As any and all long-time (or probably even short-time) readers of Three Percent know, we pick on publisher websites quite a bit. (See for instance, any and every post about Houghton Mifflin Harcourt.)
Most often they deserve it for many of the same reasons that we like to make fun of book ads. I’m totally ripping off Richard Nash here, but if every company advertised its products the way book publishers do—a picture of the product with three quotes saying how great it is—capitalism would’ve crumbled long ago.
And just look at this mess. All the “You Might Also Like . . .” crap is annoying at best, especially since it’s followed at the bottom by “New Books Similar to This One.” And where’s the info about the book (ISBN, price, page count)? Near the bottom of the listing in all italics. You’d never know it, but if you click on the image of the book cover, you get to read an excerpt! And what’s up with all the ads and “Hot@Harper” shit? My six-year-old daughter has better aesthetic sense than the people who designed this.
BUT, occasionally a corporate press gets it right. Like with FSG’s Work in Progress monthly newsletter/website. (Granted, this is apples to oranges in comparing to Harper’s trainwreck, but I’m willing to bet Harper’s monthly promo emails are as aesthetically confused.) Not only is this site elegant, it looks like something you’d want to read, and the marketing aspects of it are subdued and enhanced with interesting content. Such as this conversation between Marion Duvert and Richard Howard on Roland Barthes (Barthes? Can’t imagine another “big” publisher referencing him—AND Samuel Beckett—in their monthly promo-newsletter):
So he called me just to say hello, and say that he would like to come to New York, and could I show him around a little bit because he had never been here.
I said certainly, and that I looked forward to it very much. He arrived. He had the first copy of, I think, Mythologies in print. The first day was very proper and careful. But we got along very well. It was apparent that he had made the right choice, and that we were going to be friends. I suppose that means I met the man first. But he came carrying a book, and I think he knew that I was a translator; and he wanted me to see it. I did translate right away three or four of those pieces that were published in various periodicals here. That was the beginning.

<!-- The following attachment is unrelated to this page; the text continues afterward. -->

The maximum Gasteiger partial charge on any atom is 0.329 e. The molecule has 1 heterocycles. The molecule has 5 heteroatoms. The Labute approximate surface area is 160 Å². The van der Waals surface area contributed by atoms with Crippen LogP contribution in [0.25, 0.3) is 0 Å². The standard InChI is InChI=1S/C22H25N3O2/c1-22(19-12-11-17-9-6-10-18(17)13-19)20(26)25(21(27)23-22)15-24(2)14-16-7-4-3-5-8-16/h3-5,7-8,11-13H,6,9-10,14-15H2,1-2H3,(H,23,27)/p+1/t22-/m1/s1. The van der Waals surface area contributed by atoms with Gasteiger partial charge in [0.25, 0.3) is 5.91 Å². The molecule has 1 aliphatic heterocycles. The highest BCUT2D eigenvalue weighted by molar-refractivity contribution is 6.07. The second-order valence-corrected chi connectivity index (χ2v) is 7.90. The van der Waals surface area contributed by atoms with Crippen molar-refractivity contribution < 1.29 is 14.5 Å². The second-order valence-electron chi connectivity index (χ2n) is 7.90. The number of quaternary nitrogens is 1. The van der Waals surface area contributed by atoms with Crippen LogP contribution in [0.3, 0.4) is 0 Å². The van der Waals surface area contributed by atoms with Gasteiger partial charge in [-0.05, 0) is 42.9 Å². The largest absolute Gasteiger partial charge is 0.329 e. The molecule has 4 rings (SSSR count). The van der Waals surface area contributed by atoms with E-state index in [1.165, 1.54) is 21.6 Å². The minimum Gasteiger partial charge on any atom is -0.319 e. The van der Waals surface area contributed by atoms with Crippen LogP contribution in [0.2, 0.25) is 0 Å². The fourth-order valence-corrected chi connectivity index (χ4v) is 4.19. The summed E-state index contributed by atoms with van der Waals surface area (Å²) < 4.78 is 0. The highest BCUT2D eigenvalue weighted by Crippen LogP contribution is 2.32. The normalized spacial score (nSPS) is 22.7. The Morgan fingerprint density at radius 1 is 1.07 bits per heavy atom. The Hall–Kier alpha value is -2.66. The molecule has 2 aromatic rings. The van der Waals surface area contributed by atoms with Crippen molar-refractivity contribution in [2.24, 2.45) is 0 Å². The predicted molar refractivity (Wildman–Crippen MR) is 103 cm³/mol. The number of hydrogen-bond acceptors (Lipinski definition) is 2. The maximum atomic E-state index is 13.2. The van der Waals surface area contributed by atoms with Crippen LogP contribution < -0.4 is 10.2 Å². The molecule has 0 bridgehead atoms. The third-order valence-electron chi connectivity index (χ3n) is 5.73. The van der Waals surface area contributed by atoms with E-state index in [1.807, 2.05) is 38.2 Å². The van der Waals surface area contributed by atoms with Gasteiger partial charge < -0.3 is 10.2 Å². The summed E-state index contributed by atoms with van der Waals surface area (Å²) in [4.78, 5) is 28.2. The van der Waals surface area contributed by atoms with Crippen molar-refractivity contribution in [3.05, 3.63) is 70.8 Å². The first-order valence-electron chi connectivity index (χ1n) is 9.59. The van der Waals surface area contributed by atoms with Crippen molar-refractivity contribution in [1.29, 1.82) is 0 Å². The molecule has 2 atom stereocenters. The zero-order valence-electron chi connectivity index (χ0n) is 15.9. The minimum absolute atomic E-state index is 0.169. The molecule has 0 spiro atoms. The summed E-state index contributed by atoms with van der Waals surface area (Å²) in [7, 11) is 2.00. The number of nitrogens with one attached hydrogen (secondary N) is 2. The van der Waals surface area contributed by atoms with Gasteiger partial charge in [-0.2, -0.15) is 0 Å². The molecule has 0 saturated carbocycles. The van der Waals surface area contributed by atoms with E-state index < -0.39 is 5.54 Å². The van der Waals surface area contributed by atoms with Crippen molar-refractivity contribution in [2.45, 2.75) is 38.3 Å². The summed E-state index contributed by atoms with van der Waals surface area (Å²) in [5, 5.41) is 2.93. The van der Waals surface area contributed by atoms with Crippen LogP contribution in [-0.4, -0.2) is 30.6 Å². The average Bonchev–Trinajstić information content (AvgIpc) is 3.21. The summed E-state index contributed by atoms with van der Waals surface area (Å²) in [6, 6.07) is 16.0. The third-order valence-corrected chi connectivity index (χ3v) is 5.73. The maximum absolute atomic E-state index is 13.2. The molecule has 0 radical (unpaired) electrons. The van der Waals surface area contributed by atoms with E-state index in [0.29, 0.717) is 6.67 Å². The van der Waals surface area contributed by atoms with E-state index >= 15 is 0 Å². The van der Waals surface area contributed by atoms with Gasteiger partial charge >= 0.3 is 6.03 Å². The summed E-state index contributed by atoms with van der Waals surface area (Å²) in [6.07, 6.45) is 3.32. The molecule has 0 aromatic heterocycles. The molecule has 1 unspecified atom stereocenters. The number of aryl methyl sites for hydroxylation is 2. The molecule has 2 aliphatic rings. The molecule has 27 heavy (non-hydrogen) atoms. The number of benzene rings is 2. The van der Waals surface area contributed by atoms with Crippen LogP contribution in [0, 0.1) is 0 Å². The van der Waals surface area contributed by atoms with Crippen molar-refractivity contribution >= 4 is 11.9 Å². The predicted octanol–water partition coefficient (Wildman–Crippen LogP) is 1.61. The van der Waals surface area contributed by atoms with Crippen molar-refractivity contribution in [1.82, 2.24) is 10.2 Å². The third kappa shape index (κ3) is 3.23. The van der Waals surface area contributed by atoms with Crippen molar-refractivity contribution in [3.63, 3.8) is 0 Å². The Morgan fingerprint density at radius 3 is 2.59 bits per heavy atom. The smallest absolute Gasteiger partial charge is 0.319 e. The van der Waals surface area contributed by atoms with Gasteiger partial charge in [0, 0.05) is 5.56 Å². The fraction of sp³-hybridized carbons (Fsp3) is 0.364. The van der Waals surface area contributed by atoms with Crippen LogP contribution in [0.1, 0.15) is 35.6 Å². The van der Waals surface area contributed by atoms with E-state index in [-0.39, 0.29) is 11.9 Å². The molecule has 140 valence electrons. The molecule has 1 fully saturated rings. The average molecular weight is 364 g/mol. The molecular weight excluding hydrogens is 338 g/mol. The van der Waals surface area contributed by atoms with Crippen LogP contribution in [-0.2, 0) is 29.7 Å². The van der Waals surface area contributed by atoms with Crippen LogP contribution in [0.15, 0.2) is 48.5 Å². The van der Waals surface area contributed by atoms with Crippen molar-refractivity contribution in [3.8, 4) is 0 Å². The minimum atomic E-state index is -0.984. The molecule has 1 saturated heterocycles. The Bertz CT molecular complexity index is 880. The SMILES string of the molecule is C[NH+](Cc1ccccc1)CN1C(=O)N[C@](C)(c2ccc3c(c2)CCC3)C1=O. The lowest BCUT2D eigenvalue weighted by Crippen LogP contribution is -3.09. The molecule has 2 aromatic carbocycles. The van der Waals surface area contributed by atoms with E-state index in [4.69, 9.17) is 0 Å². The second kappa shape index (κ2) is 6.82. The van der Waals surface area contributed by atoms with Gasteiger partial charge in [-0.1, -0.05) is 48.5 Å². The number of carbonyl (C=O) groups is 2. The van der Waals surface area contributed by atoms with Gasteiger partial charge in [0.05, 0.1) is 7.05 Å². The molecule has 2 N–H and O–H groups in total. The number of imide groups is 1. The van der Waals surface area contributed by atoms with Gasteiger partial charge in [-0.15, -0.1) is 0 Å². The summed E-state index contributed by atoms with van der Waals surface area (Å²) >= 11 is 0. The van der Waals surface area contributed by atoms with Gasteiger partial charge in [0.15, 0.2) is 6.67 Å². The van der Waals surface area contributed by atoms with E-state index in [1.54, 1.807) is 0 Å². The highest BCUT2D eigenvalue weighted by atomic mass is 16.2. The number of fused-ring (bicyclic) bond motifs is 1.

I don’t think he ever again read any of my translations [of him]. I don’t think he had any . . . it isn’t that he didn’t have interest. He would say that he didn’t know English well enough to have it make any difference; it was just his satisfaction that they were in English. At the beginning I think there was some interest in that fact, but I never heard from him again on that subject.
I would ask him questions. I remember calling him up once and saying that he had referred to somebody inadequately or incorrectly, as I just knew. Did he want me to silently correct the mistake? He said, “Oh, of course. Do whatever you want. I have no idea.” And then there was some question of some king or even Egyptian pharaoh, and he said, “Well, make it up. Make it up. I don’t remember the case myself. If it’s not correct in the French text, just make up something.” He had decided that I was trustworthy, and he could rely on me to take care of such things, and there was no further discussion about it. He was not an anxious author about his translations.